FNF Coaches Talk for Wednesday, Nov. 21

Happy Thanksgiving, Coaches! We hope you enjoy your holiday. Take a look at these stories we’re discussing in our newsroom if you have a chance.

1. Embedded in New Orleans: The Ritz, the Rout and the Reason the Saints Are Unstoppable (Peter King’s Football Morning in America)

This is a fun story if you’re interested in learning about how the best offensive minds in football install a game plan. New Orleans Saints head coach Sean Payton granted FMIA columnist Peter King access to his team’s Saturday evening meetings, and King shared his experience with readers.

One really interesting part of the story — and it’s applicable to high school coaches — is the walk-through on the second floor of a hotel.

Payton called out the name of Sunday’s bizarre play: “Q stop, G snug. Right empty. QB 38 Z Crush Alley.” On cue, Brees joined two wideouts to the left in a bunch formation (three receivers, snug to each other), while jack-of-all-trades-quarterback Taysom Hill joined the same type of bunch formation to the right.

Payton is installing a trick play — like many trick plays before it — with the sole intent of confusing the defense.

Payton thought for a minute, giving a John Nash look into the distance. “Part of it, really, is thinking of something that they [the Eagles] haven’t seen. That’s the job of a game-planner. You want eight heads to turn to [smart Eagles veteran safety] Malcolm Jenkins and be like, ‘What do we do?’ “

It’s a great look at the purpose of walk-throughs, how to target opposing players with injuries, and how to involve everyone from the offensive coordinator to the quarterback in the game plan.

How do you make sure that you’re welcoming all voices when you’re scripting a game plan?

2. New Ideas for Old School Football Coaches (American Football International)

This article encourages coaches to get out of the mindset of doing things in practice just because it’s the way it’s always been done. The author argues that full-contact, testosterone-driven workouts have become outdated, and executing without mistakes is much more important.

What are the most important things we can accomplish at football practice? I believe you can boil down it all down to four simple things.
Gaining and maintaining speed
Execution of fundamentals
Absence of mistakes
General preparation for opponent

The author also argues that many coaches confuse practicing hard with practicing fastHe encourages coaches to time players in and out of reps to ensure they are building speed while practicing.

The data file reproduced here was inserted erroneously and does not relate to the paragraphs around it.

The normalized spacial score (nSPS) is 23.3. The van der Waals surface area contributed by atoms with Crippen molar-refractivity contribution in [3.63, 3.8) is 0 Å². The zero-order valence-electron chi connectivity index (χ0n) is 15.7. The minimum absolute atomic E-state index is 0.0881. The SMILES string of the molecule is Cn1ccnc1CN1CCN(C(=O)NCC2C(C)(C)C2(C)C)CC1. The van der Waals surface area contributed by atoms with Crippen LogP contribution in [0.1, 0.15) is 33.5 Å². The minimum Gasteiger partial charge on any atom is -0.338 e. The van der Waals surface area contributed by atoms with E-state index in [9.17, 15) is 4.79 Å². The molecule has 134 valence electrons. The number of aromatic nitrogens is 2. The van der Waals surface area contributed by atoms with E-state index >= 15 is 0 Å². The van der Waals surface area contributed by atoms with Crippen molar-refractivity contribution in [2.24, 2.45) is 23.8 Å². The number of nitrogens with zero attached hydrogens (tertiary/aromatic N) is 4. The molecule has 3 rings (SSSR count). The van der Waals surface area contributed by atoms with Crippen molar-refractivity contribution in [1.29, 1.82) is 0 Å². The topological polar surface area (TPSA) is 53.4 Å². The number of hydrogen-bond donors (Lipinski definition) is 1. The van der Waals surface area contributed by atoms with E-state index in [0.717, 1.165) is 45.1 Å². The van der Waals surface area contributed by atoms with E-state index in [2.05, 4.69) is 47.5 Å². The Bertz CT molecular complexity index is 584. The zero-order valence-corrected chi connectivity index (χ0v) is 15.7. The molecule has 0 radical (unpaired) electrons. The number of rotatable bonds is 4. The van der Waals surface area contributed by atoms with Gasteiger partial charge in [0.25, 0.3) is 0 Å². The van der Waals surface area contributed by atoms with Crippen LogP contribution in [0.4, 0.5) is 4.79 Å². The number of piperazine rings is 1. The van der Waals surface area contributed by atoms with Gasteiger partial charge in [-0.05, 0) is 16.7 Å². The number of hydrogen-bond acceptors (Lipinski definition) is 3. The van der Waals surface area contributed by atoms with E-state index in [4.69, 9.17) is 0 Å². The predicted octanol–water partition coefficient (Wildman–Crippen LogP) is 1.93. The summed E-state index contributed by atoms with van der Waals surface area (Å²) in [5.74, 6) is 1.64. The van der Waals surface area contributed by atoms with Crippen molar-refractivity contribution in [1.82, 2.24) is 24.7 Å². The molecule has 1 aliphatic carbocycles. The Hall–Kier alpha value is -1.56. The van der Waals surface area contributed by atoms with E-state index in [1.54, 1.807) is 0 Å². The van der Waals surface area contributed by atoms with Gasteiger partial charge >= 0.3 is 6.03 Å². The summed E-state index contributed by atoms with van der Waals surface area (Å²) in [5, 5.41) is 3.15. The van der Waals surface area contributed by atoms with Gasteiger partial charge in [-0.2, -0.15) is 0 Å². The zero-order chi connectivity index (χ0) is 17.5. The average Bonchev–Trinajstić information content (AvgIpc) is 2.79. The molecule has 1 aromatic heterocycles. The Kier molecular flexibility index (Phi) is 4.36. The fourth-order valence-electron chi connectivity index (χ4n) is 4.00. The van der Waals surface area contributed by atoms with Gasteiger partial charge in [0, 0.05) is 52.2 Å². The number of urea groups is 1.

Why do football coaches allow players to practice slow?
If a team’s effort level is high, coaches will mistake effort for speed. Football coaches love effort. In addition, if everyone on the team is a step slow, the fast guys still appear fast.

In what ways have you changed your practice philosophy over the years?

3. For High School Athletic Fields, Grass Vs. Turf Still Unsettled (Martha’s Vineyard Gazette)

The field turf debate was the dominant point of discussion in a Massachusetts town meeting this week. This story doesn’t really get into the upside and downside of making the switch to turf, as much as it shares the process of trying to gain approval from the town.

Huntress expects to complete a master plan, including surface material recommendations, by Dec. 15.
Moderated by Oak Bluffs town moderator Jesse (Jack) Law 3rd, the meeting saw comment from athletes and coaches, including from outside the high school program.

Coaches — One thing to be aware of. This debate always stirs up a lot of strong feelings in the community. If you’re planning to invest district dollars into a field renovation, be prepared for comments like the one by this commenter at the end of the story.

The Dec. 15 deadline for Huntress’s final report and cost estimate is interestingly consistent with the timing to propose a warrant article at the April 2019 town meetings. The plan is comprehensive and will be expensive. It should not be broken apart into phases. This was only the first of hopefully many public discussions on the athletic fields and high school renovation. Subsequent forums should be advertised so more folks are aware and can plan to participate in the dialogue. We need a 21st-century learning facility. The athletic fields are a part of this renovation and should be included with the overall cost and bond issue for renovating the high school building which will be between $60-$100 million.

What is your process for getting district funding for facilities improvements?

What’s driving the conversation in your locker room? Email Managing Editor Dan Guttenplan or Tweet us @fnfcoaches. Don’t forget to use that hashtag #FNFCoachesTalk!